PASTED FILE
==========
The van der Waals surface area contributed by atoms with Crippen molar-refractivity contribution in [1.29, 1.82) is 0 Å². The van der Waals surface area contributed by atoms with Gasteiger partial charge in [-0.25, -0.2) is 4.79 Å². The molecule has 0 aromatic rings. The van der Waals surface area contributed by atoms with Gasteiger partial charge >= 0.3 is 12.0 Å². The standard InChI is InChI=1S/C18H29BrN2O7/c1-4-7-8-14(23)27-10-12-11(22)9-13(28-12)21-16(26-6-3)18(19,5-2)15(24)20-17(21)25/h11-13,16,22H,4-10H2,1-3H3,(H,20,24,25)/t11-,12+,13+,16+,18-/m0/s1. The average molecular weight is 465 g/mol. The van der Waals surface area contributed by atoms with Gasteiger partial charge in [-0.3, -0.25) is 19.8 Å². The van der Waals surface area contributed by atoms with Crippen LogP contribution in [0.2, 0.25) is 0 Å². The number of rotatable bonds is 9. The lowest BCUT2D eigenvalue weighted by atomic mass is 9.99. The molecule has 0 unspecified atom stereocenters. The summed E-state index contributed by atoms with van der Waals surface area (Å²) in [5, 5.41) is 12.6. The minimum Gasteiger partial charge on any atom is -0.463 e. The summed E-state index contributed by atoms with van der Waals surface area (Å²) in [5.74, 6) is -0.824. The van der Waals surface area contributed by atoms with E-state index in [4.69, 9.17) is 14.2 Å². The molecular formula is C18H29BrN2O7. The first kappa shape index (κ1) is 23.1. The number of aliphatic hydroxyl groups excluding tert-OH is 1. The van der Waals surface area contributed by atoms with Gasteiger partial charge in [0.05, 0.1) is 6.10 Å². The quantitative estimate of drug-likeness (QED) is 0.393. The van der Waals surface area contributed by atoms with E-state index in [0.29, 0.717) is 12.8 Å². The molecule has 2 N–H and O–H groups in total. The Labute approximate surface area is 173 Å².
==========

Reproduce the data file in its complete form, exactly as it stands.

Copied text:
The van der Waals surface area contributed by atoms with Crippen molar-refractivity contribution in [1.29, 1.82) is 0 Å². The van der Waals surface area contributed by atoms with Gasteiger partial charge in [-0.25, -0.2) is 4.79 Å². The molecule has 0 aromatic rings. The van der Waals surface area contributed by atoms with Gasteiger partial charge >= 0.3 is 12.0 Å². The standard InChI is InChI=1S/C18H29BrN2O7/c1-4-7-8-14(23)27-10-12-11(22)9-13(28-12)21-16(26-6-3)18(19,5-2)15(24)20-17(21)25/h11-13,16,22H,4-10H2,1-3H3,(H,20,24,25)/t11-,12+,13+,16+,18-/m0/s1. The average molecular weight is 465 g/mol. The van der Waals surface area contributed by atoms with Gasteiger partial charge in [-0.3, -0.25) is 19.8 Å². The van der Waals surface area contributed by atoms with Crippen LogP contribution in [0.2, 0.25) is 0 Å². The number of rotatable bonds is 9. The lowest BCUT2D eigenvalue weighted by atomic mass is 9.99. The molecule has 0 unspecified atom stereocenters. The summed E-state index contributed by atoms with van der Waals surface area (Å²) in [5, 5.41) is 12.6. The minimum Gasteiger partial charge on any atom is -0.463 e. The summed E-state index contributed by atoms with van der Waals surface area (Å²) in [5.74, 6) is -0.824. The van der Waals surface area contributed by atoms with E-state index in [4.69, 9.17) is 14.2 Å². The molecular formula is C18H29BrN2O7. The first kappa shape index (κ1) is 23.1. The number of aliphatic hydroxyl groups excluding tert-OH is 1. The van der Waals surface area contributed by atoms with Gasteiger partial charge in [0.05, 0.1) is 6.10 Å². The quantitative estimate of drug-likeness (QED) is 0.393. The van der Waals surface area contributed by atoms with E-state index in [0.29, 0.717) is 12.8 Å². The molecule has 2 N–H and O–H groups in total. The Labute approximate surface area is 173 Å².